There are some interesting sights to be found in Porto-Novo, not least of which is King Toffa’s Palace. As you might guess from the name it is truly palatial and was once the home of royalty. Today though it has a different purpose, mainly as a museum. As such you not only get the chance to see the artefacts here but also to see the interior of the palace itself.
Just along the coast to the west you’ll find the previously-mentioned Cotonou. This has expanded beyond all recognition in recent years, having gone from a few tens of thousands of residents to more than a million. As you might guess the rapid expansion has seen the equally-rapid expansion of the city itself. As such it offers lots of appealing sights, including the famous Dantokpa Market. If you have the time it is worth a look since it is said to bring in millions in West African francs every single day. With numerous stalls here, everyone seeming to sell something different, it is quite unlike any other market you will have visited.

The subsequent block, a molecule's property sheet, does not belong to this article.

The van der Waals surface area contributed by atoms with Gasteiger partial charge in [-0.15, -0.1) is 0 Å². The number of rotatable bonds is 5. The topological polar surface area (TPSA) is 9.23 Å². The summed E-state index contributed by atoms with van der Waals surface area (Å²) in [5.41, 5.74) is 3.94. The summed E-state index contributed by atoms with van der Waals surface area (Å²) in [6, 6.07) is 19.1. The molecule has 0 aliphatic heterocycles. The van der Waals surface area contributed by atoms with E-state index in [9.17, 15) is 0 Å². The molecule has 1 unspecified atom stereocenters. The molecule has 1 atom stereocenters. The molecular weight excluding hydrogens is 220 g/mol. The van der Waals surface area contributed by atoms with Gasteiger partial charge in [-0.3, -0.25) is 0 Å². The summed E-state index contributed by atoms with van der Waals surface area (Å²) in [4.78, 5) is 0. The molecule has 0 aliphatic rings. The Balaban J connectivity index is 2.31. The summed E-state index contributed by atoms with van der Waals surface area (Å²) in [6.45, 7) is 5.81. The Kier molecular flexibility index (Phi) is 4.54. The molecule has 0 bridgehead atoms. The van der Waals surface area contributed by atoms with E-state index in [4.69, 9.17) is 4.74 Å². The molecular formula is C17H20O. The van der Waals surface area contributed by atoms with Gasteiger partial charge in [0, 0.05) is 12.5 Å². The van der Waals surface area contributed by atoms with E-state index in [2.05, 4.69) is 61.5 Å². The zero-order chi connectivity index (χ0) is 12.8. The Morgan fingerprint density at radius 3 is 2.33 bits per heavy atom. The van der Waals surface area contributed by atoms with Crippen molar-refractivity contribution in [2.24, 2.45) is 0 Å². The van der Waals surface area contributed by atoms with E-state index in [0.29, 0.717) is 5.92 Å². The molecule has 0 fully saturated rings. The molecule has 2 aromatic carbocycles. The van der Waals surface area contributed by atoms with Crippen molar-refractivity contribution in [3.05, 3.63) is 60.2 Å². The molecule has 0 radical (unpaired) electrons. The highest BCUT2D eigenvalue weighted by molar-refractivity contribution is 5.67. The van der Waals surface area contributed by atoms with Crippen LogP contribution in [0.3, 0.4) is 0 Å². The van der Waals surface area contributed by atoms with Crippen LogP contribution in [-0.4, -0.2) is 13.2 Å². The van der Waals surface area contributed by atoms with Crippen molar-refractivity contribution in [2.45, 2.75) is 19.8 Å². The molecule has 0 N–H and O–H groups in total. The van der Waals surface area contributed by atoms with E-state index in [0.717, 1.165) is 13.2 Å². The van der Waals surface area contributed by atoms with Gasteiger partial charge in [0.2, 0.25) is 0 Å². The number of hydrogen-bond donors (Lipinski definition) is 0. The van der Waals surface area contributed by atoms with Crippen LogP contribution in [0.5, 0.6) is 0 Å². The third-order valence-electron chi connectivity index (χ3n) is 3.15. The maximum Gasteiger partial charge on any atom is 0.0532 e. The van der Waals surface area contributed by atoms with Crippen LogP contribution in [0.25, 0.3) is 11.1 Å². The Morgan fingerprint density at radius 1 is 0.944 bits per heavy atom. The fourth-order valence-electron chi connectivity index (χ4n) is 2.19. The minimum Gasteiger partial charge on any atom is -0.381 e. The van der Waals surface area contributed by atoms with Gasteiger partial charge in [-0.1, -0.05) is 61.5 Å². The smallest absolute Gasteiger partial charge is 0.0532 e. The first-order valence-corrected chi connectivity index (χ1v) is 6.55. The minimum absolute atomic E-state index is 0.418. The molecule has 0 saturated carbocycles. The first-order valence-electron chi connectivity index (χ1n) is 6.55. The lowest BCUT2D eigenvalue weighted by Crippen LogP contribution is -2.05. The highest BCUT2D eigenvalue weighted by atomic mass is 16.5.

Staying in the same part of the country, we can also find another area to explore around Lake Nokoue. The lake is not far from the coast and pretty close to the capital as well. Perhaps the most famous element of the lake is not the lake itself, but the people who created the famous village of Ganvie. This is known as a water village because it is built over the lake. It is several centuries old now and is standing up exceptionally well thanks to the smart building methods.